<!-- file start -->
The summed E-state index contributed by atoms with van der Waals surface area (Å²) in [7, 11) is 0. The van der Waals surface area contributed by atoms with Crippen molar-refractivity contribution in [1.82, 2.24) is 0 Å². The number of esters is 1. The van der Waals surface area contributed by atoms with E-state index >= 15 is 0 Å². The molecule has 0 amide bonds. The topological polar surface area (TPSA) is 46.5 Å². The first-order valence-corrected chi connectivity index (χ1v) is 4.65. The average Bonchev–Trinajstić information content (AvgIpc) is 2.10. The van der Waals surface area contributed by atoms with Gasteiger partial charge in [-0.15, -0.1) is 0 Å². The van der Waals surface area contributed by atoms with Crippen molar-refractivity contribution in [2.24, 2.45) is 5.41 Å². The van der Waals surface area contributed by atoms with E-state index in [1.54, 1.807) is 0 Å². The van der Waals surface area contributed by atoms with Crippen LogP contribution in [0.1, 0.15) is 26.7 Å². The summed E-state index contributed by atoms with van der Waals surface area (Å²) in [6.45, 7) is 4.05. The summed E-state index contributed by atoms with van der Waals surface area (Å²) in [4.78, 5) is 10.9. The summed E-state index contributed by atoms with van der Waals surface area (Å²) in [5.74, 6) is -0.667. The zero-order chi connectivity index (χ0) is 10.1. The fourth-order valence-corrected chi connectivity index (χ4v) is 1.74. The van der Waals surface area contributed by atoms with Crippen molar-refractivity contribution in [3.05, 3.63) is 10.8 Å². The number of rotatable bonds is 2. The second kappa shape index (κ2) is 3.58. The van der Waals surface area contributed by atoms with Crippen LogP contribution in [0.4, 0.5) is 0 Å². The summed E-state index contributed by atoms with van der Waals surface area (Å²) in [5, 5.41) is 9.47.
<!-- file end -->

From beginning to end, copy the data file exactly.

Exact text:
The summed E-state index contributed by atoms with van der Waals surface area (Å²) in [7, 11) is 0. The van der Waals surface area contributed by atoms with Crippen molar-refractivity contribution in [1.82, 2.24) is 0 Å². The number of esters is 1. The van der Waals surface area contributed by atoms with E-state index >= 15 is 0 Å². The molecule has 0 amide bonds. The topological polar surface area (TPSA) is 46.5 Å². The first-order valence-corrected chi connectivity index (χ1v) is 4.65. The average Bonchev–Trinajstić information content (AvgIpc) is 2.10. The van der Waals surface area contributed by atoms with Gasteiger partial charge in [-0.15, -0.1) is 0 Å². The van der Waals surface area contributed by atoms with Crippen molar-refractivity contribution in [2.24, 2.45) is 5.41 Å². The van der Waals surface area contributed by atoms with E-state index in [1.54, 1.807) is 0 Å². The van der Waals surface area contributed by atoms with Crippen LogP contribution in [0.1, 0.15) is 26.7 Å². The summed E-state index contributed by atoms with van der Waals surface area (Å²) in [6.45, 7) is 4.05. The summed E-state index contributed by atoms with van der Waals surface area (Å²) in [4.78, 5) is 10.9. The summed E-state index contributed by atoms with van der Waals surface area (Å²) in [5.74, 6) is -0.667. The zero-order chi connectivity index (χ0) is 10.1. The fourth-order valence-corrected chi connectivity index (χ4v) is 1.74. The van der Waals surface area contributed by atoms with Crippen molar-refractivity contribution in [3.05, 3.63) is 10.8 Å². The number of rotatable bonds is 2. The second kappa shape index (κ2) is 3.58. The van der Waals surface area contributed by atoms with Crippen LogP contribution in [0.4, 0.5) is 0 Å². The summed E-state index contributed by atoms with van der Waals surface area (Å²) in [5, 5.41) is 9.47.